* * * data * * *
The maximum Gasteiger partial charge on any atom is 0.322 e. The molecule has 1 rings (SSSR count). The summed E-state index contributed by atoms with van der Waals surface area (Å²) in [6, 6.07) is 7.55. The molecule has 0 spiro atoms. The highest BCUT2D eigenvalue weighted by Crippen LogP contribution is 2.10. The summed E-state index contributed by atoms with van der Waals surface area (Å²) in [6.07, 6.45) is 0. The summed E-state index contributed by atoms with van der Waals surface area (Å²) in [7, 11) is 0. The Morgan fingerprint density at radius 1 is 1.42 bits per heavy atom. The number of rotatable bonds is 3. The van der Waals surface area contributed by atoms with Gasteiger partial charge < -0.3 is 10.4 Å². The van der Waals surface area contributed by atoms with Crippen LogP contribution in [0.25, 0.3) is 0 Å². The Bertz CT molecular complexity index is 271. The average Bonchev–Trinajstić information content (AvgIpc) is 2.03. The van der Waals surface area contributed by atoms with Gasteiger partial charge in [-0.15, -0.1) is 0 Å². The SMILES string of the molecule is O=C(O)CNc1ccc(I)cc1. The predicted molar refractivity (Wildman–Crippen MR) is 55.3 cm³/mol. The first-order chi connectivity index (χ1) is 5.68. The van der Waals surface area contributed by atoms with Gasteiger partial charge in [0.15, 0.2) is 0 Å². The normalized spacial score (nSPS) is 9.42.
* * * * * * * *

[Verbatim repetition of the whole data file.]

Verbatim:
The maximum Gasteiger partial charge on any atom is 0.322 e. The molecule has 1 rings (SSSR count). The summed E-state index contributed by atoms with van der Waals surface area (Å²) in [6, 6.07) is 7.55. The molecule has 0 spiro atoms. The highest BCUT2D eigenvalue weighted by Crippen LogP contribution is 2.10. The summed E-state index contributed by atoms with van der Waals surface area (Å²) in [6.07, 6.45) is 0. The summed E-state index contributed by atoms with van der Waals surface area (Å²) in [7, 11) is 0. The Morgan fingerprint density at radius 1 is 1.42 bits per heavy atom. The number of rotatable bonds is 3. The van der Waals surface area contributed by atoms with Gasteiger partial charge < -0.3 is 10.4 Å². The van der Waals surface area contributed by atoms with Crippen LogP contribution in [0.25, 0.3) is 0 Å². The Bertz CT molecular complexity index is 271. The average Bonchev–Trinajstić information content (AvgIpc) is 2.03. The van der Waals surface area contributed by atoms with Gasteiger partial charge in [-0.15, -0.1) is 0 Å². The SMILES string of the molecule is O=C(O)CNc1ccc(I)cc1. The predicted molar refractivity (Wildman–Crippen MR) is 55.3 cm³/mol. The first-order chi connectivity index (χ1) is 5.68. The van der Waals surface area contributed by atoms with Gasteiger partial charge in [0.15, 0.2) is 0 Å². The normalized spacial score (nSPS) is 9.42.